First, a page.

Running continues to become a more popular sport. And it seems like it’s not just that more people are running, it’s that people seem to be running longer and longer distances. Ultramarathons have become so popular that even Matthew Inman, the creative mind behind Internet sensation The Oatmeal, runs them and has even written a popular book about it.
But with more people running, there are also more reports of running-related problems, including jaw pain. If you are a runner who experiences jaw pain, there are many possible causes and it should be investigated because some of them are serious or even deadly.
Deadly: Blocked Arteries, Angina, and Other Heart Problems
It might not seem like it, but jaw pain could be a sign that you’re experiencing cardiovascular problems. We know, running is supposed to be healthy for your heart, but there are three reasons why you might be suffering cardiovascular problems despite your running lifestyle: 1) (fried) chickens from your pre-running life coming home to roost, 2) genetic predisposition to heart problems, or 3) just unlucky.
As a result, you should have jaw pain during running checked out because it could be angina or blocked arteries, both of which could put you at increased risk for a heart attack (which might also be felt as jaw pain).
But why would you feel the pain in your jaw? This is actually more common than you might think: heart pain is felt in the jaw because of a phenomenon known as referred pain. In this condition, your body thinks pain in an unusual place (your heart) is coming from a place where pain is more expected (your jaw) because pain signals from the two locations travel on the same nerve.
Because of the potential risk, if you have jaw pain when running, you should talk to a doctor.
Serious: Tooth Infection
Infections in the mouth and jaw can be exacerbated by running. There are two main types of mouth infection that can cause jaw pain while running: infected teeth and gum disease.
Infected teeth occurs when oral bacteria bore through the different layers of your teeth to the internal chamber of the tooth. This infection can make your tooth more sensitive to pressure and temperature, and that makes your tooth hurt when you run.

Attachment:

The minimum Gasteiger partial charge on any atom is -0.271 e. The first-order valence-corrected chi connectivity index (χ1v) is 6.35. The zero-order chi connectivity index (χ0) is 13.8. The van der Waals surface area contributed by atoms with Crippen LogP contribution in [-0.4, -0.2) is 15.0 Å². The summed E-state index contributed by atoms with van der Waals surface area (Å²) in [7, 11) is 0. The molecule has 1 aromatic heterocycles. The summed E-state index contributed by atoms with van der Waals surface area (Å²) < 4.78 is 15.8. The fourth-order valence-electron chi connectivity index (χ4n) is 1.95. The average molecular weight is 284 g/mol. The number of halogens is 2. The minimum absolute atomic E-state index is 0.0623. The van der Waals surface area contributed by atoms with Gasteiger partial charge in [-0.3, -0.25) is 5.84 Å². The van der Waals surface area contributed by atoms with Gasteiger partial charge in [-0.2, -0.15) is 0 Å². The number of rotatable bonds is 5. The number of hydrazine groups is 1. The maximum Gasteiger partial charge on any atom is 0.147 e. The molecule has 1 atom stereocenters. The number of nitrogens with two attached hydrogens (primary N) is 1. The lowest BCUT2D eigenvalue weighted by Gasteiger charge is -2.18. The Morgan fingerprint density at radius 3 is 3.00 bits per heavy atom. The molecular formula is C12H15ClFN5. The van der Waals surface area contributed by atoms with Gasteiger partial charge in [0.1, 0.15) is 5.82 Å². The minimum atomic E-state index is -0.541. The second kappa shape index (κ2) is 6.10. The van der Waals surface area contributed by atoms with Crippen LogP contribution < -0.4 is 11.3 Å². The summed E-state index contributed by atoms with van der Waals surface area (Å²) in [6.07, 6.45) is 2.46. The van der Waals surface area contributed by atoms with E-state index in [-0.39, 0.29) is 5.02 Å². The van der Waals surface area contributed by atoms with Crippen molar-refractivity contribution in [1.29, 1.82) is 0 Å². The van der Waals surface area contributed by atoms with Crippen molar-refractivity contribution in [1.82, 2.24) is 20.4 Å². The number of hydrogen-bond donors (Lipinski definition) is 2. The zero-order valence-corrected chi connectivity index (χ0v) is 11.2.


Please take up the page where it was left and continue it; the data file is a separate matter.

Gum disease is when bacteria infect the space around your teeth. This can cause gum recession, which exposes the roots of your teeth, which are sensitive to temperature changes, and can hurt just from your normal breathing when you run. Gum disease can expose tooth roots over a long section of your jaw, which can cause widespread pain.
Both infections can serve as jumping-off points for bacteria to spread infection and other health effects through your body, so you should take them seriously.
TMJ is short for temporomandibular joint disorder, a condition in which the joints in your jaw may be injured, displaced, or otherwise poorly functioning. It can also be caused by jaw muscles or teeth that just don’t work well with the jaw joints.
Running can be very hard on someone with TMJ. The high-impact exercise can jolt the temporomandibular joints, causing swelling and pain. It can also stress the jaw muscles, because the jaw itself has no support from below, so it’s only the muscles that are holding the jaw in place. It can also contribute to headaches and neck pain after running.
TMJ could also contribute to jaw pain because it makes you more likely to clench your jaw when running. Imbalance in the jaw can impact your core strength and balance, and clenching your jaw might be part of the way your body solves the problem. If you find yourself clenching your jaw while you run or do other types of exercise, it’s not enough to just try to relax: you should be tested to make sure your jaw is properly balanced.
If your visit to the doctor doesn’t reveal any possible heart issues, your next visit should be to a neuromuscular dentist, who can diagnose and treat TMJ in its early stages to prevent or reduce the risk that you’ll need surgical treatment later on.
Minor: Cold Ears
But not all causes of jaw pain are serious. Sometimes it’s just a minor issue like cold ears. When you’re out running, especially on a chilly winter morning, cold air can penetrate into your ears and chill the tissues of your jaw joints, resulting in discomfort. To treat this, just wrap your head or wear earmuffs.
If you think TMJ might be responsible for your jaw pain, please call (803) 781-9090 for an appointment with a Columbia, SC TMJ dentist at Smile Columbia Dentistry.